Based on the validation data, hsa_circRNA_007148 and hsa_circRNA_047771 were the most significantly elevated and decreased in PTC samples compared with those in normal samples. Therefore, we evaluated their potential clinical value by analyzing the correlation of these two candidate circRNAs with several clinicopathological parameters of PTC patients. Table 3 shows that lower hsa_circRNA_047771 expression levels were associated with BRAFV600 mutation, lymph node metastasis (LNM), and TNM stage (all P < 0.05). However, we observed no association between the hsa_circRNA_047771 expression levels and other clinicopathological factors, including sex, age, a history of Hashimoto’s thyroiditis, thyroid imaging reporting and data system (TIRAIDS), tumor size, and multifocality. We further found that a higher expression level of hsa_circRNA_007148 was significantly correlated with LNM (P < 0.05), while no other clinicopathological factor was found to be significantly associated with the hsa_circRNA_007148 expression level (P > 0.05). Additionally, similar associations were found with the other six deregulated circRNAs (Table S2). Next, we performed ROC curve analysis to assess the diagnostic value of hsa_circRNA_047771 and hsa_circRNA_007148 in distinguishing PTC tissues from normal tissues. The areas under ROC curve were 0.876 (95% CI [0.78–0.94]) for hsa_circRNA_047771 and 0.846 (95% CI [0.75–0.96]) for hsa_circRNA_007148 (Figs. 5A, 5B; Table 4).
|High expression||Low expression||High expression||Low expression|
|Tumor size (cm)||1.2(0.8–2.0)||1.3(1–2.05)||1.7(1.4–2.3)||1.3(0.8–2.0)|
papillary thyroid carcinoma
thyroid imaging reporting and data system
lymph node metastasis
|+PV (95% CI)||81.4(0.66–0.92)||78.6(0.63–0.90)|
The relative expression of each circRNA was calculated using the ΔCt method.
area under the curve
Bioinformatics analysis of hsa_circRNA_047771 and hsa_circRNA_007148
We next used Arraystar’s circRNA target prediction software to identify potential miRNAs that could bind to hsa_circRNA_047771 and hsa_circRNA_007148 via miRNA response elements (MREs). The top five ranking MRE targets for the differentially expressed circRNAs are shown in Figs. S1, S2. Notably, among the list of miRNAs targeted by hsa_circRNA_047771, miR-522-3p/miR-153-5p were implicated in PTC in previous reports. We further detected the expression levels of miR-522-3p/miR-153-5p in the 40 paired PTC and normal samples. miR-522-3p/miR-153-5p were upregulated in PTC tissues compared with those in adjacent normal tissues (Fig. S3). These results provide powerful evidence that hsa_circRNA_047771/ miR-522-3p/miR-153-5p could participate in the pathogenesis of PTC. In order to fully understand the underlying mechanism between deregulated circRNAs and the biological progress of PTC, the target prediction program was performed to predict the potential target genes in the database. Based on the data of the deregulated circRNAs, their predicted MREs and targeted genes, we constructed a network map of cancer related circRNA-miRNA-mRNA interactions using Cytoscape that included 36 mRNAs and 34 miRNAs for hsa_circRNA_047771 and 41 mRNAs and 51 miRNAs for hsa_circRNA_007148 (Figs. 6A, 6B).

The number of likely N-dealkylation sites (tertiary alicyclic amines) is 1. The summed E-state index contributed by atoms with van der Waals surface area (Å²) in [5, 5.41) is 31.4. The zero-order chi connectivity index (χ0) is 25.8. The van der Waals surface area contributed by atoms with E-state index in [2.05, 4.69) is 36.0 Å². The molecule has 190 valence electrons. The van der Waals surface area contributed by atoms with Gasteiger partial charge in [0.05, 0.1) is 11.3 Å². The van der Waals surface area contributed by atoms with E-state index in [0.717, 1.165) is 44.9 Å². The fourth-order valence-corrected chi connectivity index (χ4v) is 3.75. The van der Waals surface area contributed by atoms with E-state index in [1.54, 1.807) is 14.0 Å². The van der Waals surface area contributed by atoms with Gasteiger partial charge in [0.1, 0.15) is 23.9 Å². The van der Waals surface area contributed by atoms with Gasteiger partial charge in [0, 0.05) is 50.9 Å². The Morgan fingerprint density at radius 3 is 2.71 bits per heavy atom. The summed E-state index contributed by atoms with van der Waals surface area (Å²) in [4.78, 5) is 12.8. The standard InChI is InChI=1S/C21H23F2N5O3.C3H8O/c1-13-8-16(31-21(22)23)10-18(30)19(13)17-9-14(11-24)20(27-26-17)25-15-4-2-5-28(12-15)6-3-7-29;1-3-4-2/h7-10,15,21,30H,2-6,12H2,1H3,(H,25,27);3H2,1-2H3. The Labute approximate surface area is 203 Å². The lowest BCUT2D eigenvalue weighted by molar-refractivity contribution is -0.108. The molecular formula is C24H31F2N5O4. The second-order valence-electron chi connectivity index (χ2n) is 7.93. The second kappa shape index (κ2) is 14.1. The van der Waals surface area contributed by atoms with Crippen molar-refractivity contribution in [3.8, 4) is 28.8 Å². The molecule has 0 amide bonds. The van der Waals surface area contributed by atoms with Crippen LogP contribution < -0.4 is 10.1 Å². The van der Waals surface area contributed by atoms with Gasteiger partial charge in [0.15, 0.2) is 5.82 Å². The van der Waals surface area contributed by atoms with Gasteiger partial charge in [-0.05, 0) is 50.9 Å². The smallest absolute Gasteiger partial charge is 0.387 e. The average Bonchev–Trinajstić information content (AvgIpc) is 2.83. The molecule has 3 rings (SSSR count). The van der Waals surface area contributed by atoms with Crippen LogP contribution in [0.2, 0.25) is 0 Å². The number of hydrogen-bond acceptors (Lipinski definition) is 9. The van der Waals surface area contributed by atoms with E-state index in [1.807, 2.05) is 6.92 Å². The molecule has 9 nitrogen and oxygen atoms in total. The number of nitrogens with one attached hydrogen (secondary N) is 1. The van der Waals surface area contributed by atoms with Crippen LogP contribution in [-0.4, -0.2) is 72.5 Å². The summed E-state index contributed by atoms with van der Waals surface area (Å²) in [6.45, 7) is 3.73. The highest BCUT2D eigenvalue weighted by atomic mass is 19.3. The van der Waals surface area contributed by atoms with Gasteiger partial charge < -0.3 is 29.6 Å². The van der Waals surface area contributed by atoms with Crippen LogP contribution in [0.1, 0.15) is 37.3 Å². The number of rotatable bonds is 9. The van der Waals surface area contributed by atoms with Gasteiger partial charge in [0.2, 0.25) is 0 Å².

Recently, the crucial role of epigenetic regulation in the development and pathogenesis of cancers has been widely recognized. There is abundant evidence suggesting that ncRNAs, including miRNAs, lncRNAs and circular RNAs, are strongly associated with the biological behavior of tumors. However, the role of circRNAs in PTC remains largely unknown. In the present study, we characterized the expression profile of circRNAs in PTC tissues and identified many aberrantly expressed circRNAs in PTC tissues, followed by validation of eight significantly different expressed circRNAs. Bioinformatics analysis indicated that deregulated circRNAs might be implicated in the biological process of PTC by regulating tumor-related pathways. The association between two novel circRNAs and aggressive clinicopathological characteristics provide evidence that circRNAs may serve as prognostic predictors for PTC patients. Additionally, the areas under ROC curve suggest that hsa_circRNA_047771 and hsa_circRNA_007148 may be candidate diagnostic biomarkers for PTC.